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The world of eco-tourism is becoming curiouser and curiouser - with a full-blown argument across the "green travel" e-mail conference, between two self-professed eco-tour operators.

Snowboarding can in fact be "eco-travel activism" says the Californian tour operator Global Travel Etc (http://www.globaltraveletc.com/srider.htm) which is organising the Snowrider Aid Ecofestival to be held in Chamonix, France, next March.

"Really?" says Noah Shepherd of Sea Canoe in Thailand (noah@seacanoe.com). "How is that so, when snowboarding regularly desecrates mountain summits? Could the Snowrider Aid Ecofestival even just be another way of selling snowboarding tours?" he asks.

Global Travel Etc's retort came flying across the ether. "It's our opinion that every time a skier or snowboarder rides down a mountain they are participating in eco-tourism - if you or they recognise it or not."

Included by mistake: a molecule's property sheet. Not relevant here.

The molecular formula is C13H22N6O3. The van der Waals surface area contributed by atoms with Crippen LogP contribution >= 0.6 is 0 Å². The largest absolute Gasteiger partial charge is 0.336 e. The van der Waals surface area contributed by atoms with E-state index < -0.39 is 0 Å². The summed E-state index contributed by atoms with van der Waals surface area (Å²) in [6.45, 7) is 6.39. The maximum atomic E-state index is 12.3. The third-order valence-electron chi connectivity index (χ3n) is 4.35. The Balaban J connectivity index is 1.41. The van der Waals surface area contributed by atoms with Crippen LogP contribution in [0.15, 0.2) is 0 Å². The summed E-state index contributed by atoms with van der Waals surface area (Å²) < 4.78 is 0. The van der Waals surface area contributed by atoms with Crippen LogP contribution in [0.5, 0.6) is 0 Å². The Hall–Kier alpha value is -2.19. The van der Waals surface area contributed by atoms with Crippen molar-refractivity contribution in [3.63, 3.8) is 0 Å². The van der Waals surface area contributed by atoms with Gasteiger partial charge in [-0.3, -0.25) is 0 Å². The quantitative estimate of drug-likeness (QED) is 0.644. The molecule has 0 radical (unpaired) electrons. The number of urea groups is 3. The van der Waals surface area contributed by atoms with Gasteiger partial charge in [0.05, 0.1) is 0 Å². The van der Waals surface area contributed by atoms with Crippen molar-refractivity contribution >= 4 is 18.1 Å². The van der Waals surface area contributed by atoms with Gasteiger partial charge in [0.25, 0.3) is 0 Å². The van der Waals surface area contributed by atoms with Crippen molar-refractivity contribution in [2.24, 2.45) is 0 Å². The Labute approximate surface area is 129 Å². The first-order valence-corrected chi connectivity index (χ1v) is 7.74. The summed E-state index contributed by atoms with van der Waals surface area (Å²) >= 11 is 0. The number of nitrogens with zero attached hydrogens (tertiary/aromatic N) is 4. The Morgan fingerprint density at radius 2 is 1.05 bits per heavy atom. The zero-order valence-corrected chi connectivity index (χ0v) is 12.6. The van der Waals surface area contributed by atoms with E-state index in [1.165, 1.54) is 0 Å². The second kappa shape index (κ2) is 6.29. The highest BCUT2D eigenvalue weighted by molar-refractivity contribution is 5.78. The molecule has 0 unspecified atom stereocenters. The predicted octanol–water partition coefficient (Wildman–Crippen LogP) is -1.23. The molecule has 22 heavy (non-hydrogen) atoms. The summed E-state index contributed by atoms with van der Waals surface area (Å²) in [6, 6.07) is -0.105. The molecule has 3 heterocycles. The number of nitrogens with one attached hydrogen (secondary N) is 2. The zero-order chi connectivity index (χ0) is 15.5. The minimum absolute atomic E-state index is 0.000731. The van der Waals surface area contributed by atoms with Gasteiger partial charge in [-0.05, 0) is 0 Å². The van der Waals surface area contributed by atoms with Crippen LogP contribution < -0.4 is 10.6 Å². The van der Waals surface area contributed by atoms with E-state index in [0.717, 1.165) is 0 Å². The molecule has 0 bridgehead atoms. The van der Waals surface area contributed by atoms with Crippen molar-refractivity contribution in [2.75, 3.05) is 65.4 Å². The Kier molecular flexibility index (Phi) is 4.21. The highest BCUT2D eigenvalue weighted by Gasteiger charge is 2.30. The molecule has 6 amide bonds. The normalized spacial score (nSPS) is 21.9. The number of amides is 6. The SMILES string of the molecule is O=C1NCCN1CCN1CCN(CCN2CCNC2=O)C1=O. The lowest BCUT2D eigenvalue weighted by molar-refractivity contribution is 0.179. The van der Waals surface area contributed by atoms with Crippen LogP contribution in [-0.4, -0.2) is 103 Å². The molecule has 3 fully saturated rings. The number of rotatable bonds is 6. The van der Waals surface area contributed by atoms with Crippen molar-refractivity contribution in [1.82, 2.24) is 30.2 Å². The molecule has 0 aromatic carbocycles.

"That's certainly one of the most unusual definitions of eco-tourism to date," replies Sea Canoe.

But Global Travel Etc is adamant about its good intentions. "The goal of Snowrider Aid is to educate these snowriders to minimise their impact on the ecosystem. Because snowboarding is the fastest growing sport in the world, we feel it is very important to get this message out! We are one of the only groups trying to tell these people to be eco-aware and responsible snowriders. Is that a bad thing?"

Snowrider Aid will, it says, include a river clean-up below the slopes, talks by environmentalists and glacier eco-tours to "teach participants about the need to conserve the 70 per cent of our planetary fresh water supply that is perpetually frozen". The icy debate will no doubt continue until March.

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